Snake River

This article is about the Snake River in the northwestern United States. For other uses, see Snake River (disambiguation)

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Perrine Bridge spanning the Snake River Canyon at Twin Falls, Idaho

The Snake River is a river in the western part of the United States. The Snake River is 1,038 miles (1,670 km) in length, and is the Columbia River's main tributary. The Lewis and Clark expedition (1803-6) was the first major U.S. exploration of the river, and the Snake was once known as the Lewis River.

The Snake originates near the Continental Divide in Yellowstone National Park in NW Wyoming and flows south to Jackson Lake in Grand Teton National Park and past the town of Jackson. The river flows down Snake River Canyon, then enters Idaho at the Palisades Reservoir and joins with the Henrys Fork River near Rigby. Note: residents of eastern Idaho generally call the Snake prior to this joining the "South Fork of the Snake", distinguishing it from the Henrys Fork.

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The Snake River in Wyoming's Teton Range

The Snake then swings down in an arc across southern Idaho, following the Snake River Plain. In doing so it passes through the city of Idaho Falls and the American Falls Reservoir and then past Twin Falls and Boise to the Idaho/Oregon border. It then flows north through Hells Canyon, and past the cities of Lewiston, Idaho and Clarkston, Washington. It then turns into Washington, passes through many hydroelectric dams and finally joins the Columbia River near Pasco, Washington.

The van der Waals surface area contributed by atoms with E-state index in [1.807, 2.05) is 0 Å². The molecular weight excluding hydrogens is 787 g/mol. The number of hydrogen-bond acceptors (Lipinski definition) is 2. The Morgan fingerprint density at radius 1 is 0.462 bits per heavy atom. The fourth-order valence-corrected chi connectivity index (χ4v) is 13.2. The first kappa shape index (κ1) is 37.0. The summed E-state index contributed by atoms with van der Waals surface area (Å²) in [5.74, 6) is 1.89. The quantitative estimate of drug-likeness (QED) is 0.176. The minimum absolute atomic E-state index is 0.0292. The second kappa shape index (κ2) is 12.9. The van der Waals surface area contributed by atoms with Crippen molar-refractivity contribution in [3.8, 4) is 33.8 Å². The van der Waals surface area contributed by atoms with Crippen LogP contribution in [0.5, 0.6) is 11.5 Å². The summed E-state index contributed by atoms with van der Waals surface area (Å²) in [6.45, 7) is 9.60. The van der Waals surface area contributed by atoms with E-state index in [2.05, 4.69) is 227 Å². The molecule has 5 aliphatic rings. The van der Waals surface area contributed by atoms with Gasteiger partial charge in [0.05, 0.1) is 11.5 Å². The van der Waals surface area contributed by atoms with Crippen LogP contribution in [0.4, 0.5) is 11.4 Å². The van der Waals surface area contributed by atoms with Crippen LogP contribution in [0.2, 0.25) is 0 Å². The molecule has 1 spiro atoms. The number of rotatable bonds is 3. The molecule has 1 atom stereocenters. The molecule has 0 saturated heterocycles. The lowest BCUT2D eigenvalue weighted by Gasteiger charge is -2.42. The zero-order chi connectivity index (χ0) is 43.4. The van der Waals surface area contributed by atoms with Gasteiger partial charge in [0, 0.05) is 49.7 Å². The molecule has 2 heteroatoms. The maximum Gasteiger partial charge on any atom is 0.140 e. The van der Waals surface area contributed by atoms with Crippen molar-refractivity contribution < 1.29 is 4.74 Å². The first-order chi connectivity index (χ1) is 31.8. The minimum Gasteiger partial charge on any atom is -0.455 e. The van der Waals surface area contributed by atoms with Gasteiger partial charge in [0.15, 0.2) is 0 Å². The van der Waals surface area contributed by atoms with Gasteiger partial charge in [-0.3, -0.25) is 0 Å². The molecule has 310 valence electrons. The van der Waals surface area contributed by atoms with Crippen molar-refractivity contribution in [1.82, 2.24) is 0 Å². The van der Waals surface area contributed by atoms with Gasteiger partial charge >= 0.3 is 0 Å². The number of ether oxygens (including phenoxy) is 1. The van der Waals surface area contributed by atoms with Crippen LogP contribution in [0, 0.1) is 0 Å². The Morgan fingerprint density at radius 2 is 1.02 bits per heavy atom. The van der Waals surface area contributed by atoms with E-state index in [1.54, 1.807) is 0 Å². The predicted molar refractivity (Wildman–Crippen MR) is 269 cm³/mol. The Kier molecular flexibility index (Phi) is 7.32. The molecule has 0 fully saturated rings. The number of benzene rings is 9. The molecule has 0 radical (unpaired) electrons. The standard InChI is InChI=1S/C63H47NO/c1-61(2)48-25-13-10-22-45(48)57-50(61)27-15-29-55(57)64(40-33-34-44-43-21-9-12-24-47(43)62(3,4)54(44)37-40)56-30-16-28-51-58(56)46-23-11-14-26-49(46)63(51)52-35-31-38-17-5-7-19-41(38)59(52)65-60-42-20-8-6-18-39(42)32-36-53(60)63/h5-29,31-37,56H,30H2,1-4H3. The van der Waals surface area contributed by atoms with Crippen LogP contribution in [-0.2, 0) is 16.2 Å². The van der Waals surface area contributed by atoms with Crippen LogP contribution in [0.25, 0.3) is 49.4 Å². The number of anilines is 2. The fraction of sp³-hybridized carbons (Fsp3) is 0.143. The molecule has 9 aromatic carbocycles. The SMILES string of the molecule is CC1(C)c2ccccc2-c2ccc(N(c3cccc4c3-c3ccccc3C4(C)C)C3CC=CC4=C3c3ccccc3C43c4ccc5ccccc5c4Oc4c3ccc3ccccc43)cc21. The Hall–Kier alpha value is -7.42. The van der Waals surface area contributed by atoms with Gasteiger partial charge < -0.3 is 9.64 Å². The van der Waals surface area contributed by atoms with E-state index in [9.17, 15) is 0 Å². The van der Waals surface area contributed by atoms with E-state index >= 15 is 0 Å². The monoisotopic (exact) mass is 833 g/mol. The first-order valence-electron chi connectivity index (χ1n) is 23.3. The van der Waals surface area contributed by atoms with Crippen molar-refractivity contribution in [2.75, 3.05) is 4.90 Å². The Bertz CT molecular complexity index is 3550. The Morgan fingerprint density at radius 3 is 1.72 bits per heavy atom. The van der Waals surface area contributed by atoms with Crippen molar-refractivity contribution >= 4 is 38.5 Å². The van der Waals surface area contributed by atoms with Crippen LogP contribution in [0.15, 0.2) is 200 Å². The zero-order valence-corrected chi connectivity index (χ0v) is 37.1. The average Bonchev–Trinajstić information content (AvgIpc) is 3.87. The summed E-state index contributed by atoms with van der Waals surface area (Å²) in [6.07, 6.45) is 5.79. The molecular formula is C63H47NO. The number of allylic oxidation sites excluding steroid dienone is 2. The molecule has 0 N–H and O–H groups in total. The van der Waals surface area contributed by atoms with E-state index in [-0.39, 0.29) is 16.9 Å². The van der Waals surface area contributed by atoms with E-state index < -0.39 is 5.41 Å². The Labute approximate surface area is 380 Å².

Tributaries of the Snake include the Henrys Fork River, the Boise River, the Salmon River, and the Clearwater River.

The Snake River's many hydroelectric power plants are a major source of electricity in the region. Its watershed provides irrigation for various projects, including the Minidoka, Boise, Palisades, and Owyhee projects by the U.S. Bureau of Reclamation, as well as a variety of private projects such as at Twin Falls.

The Snake runs through a number of gorges, including one of the deepest in the world, Hells Canyon, with a maximum depth of 7,900 feet (2,410 m).

The name "Snake" possibly derived from an S-shaped (snake) sign which the Shoshone Indians made with their hands to mimic swimming salmon. Variant names of the river have included:

  • Great Snake River
  • Lewis Fork
  • Lewis River
  • Mad River
  • Saptin River
  • Shoshone River
  • Yam-pah-pa

Counties through which the Snake flows are:

Source for some material: U.S. Geological Survey ( River de:Snake River (Columbia) fr:Snake ja:スネーク川


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